How did INDOT decide to move forward on the North Split Project?
The need for the project was defined in the Project Intent Report, a planning level document developed with preliminary data. It identified the North Split interchange is functioning well below acceptable levels of service now and many portions are past their life expectancy. The report did not include a preferred alternative, final design, or project limits; those are being developed now through an Environmental Assessment as part of the NEPA process.
What options are currently being studied?
The following concepts were analyzed in the System-Level Analysis:
- No-Build (maintain existing configurations)
- Transportation System Management (TSM)
- Upgrade existing interstates, including the North Split
- Depress downtown interstate(s)*
- Replace interstate sections with boulevard(s)*
- Construct surface boulevard(s) + interstates in tunnel(s)*
- Construct new interstate link(s)
* Suggested by community groups
What criteria were used to screen the concepts? How are these criteria ranked?
The concepts were reviewed based on performance, costs and impacts, but no rankings were provided. Click here to see the System-Level Analysis comparison chart.
The North Split interchange was closed during Hyperfix and that worked fine. Why can’t we just close the interchange and remove the interstates?
Approximately 265,000 vehicles enter or pass through the downtown area via interstates each day. Removing or reducing the capacity of downtown interstates would cause much of this traffic to divert to local streets. This was actually demonstrated during Hyperfix according to a study conducted by Purdue University in 2003.
During Hyperfix, the segment of I-65/I-70 between the North and South Split interchanges was closed for 55 days for road/bridge construction. This was not a total interchange closure. The downtown exits from I-70 westbound and I-65 southbound remained open. According to Table 25 of the Purdue report cited above, daily traffic impacts to local streets during Hyperfix included the following:
- Pennsylvania Street, (Fall Creek to Washington) – 46 percent more traffic
- Delaware Street (Washington to Fall Creek) – 112 percent more traffic
- Fall Creek/Binford (Illinois to 56th) – 35 percent more traffic
- College Avenue (Washington to 10th) – 195 percent more traffic
- East Street (10th to Washington) – 75 percent more traffic
- Martin Luther King Street (16th to I-65) – 36 percent more traffic
- West Street (I-65 to I-70) – 78 percent more traffic
Isn’t most traffic on I-65 and I-70 just going through the city? Why can’t INDOT reroute this traffic to I-465?
Less than 10 percent of the traffic on downtown interstates during peak periods is through traffic, meaning most of the travel on I-65 and I-70 begins or ends inside I-465. This is especially true during peak periods, when the interstates are heavily used for home-to-work travel. Peak hour traffic volumes approaching downtown from I-70 east in the morning are the highest in the state. Traffic volumes leaving downtown on interstates in the morning is much smaller. During the morning peak, about 65 percent of the traffic on I-70 east and about 70 percent of the traffic on I-65 south is inbound towards downtown. This pattern is reversed in the evening. Most of these trips are not through trips. They would not divert to I-465.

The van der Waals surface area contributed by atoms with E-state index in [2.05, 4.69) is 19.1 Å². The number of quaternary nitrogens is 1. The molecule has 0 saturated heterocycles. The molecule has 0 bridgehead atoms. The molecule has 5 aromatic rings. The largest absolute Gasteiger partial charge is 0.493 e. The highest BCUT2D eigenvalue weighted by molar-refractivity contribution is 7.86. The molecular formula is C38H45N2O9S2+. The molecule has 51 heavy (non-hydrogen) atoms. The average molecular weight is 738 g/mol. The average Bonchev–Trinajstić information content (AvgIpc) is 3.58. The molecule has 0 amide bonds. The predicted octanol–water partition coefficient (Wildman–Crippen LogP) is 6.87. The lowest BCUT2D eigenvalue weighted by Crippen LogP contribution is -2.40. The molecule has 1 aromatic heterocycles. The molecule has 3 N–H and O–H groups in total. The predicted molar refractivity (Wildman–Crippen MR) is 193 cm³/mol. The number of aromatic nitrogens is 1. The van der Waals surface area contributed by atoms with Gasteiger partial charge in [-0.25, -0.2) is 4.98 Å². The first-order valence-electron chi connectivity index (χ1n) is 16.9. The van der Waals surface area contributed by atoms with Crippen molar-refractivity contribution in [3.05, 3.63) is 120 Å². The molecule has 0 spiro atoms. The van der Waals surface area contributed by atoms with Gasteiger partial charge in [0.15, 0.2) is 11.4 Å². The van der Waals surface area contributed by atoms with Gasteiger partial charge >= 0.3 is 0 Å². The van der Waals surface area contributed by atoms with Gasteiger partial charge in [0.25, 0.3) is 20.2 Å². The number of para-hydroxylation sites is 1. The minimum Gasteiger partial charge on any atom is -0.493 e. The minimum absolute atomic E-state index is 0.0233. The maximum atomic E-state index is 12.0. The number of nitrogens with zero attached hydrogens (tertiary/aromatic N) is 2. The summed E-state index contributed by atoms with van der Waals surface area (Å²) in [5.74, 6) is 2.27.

What are the construction impacts of potential alternatives?
According to an Independent Feasibility Study, the estimated construction time to replace 1.6 miles of I-81 in Syracuse, New York with a tunnel and boulevard is around 9 years. (The north leg of the Indianapolis inner loop is about 1.5 miles long, and the entire downtown system is about 5 miles long.) Trips served every day by downtown interstates must be accommodated as future systems are constructed.
What are the costs of concepts in the System-Level Analysis?
The following are the estimated costs for the concepts reviewed in the System-Level Analysis:
- No-build: No change
- Transportation Systems Management: N/A
- Upgrade existing interstates: $900 million to $1.6 billion
- Depress downtown interstates: $1.5 billion to $2.4 billion
- Boulevards to replace interstates: $500 million to $900 million
- Boulevards and tunnels: $3.3 billion to $5.5 billion
- West St. interstate tunnel and boulevard: $1.6 billion to $2.6 billion
Cost ranges are included due to uncertainties at this conceptual stage.
The preliminary cost estimate for the North Split Project was around $250 to $300 million.
Some residents believe INDOT did not do its due diligence in determining the scope and use of innovative alternatives – such as boulevards or tunneling the interstate – for the North Split Project. Has the design alternative already been selected?
INDOT is following the NEPA process. It is not unusual for new alternatives to be identified as part of this process. In the System-Level Analysis, INDOT investigated many concepts, including the proposal from local community groups that includes ideas like boulevards and tunneling.
Based on the results of the System-Level Analysis and the current condition of the North Split interchange, INDOT must move forward to make much-needed repairs to improve safety.
How can I learn more about the alternative concepts being that were considered in the System-Level Analysis?
The System-Level Analysis is available here.
The project team is available to meet with individuals who are interested in learning more about this project – residents, community leaders, neighborhood groups, civic organizations, etc. Interested parties are encouraged to reach out to Emily Kibling at firstname.lastname@example.org to schedule a meeting.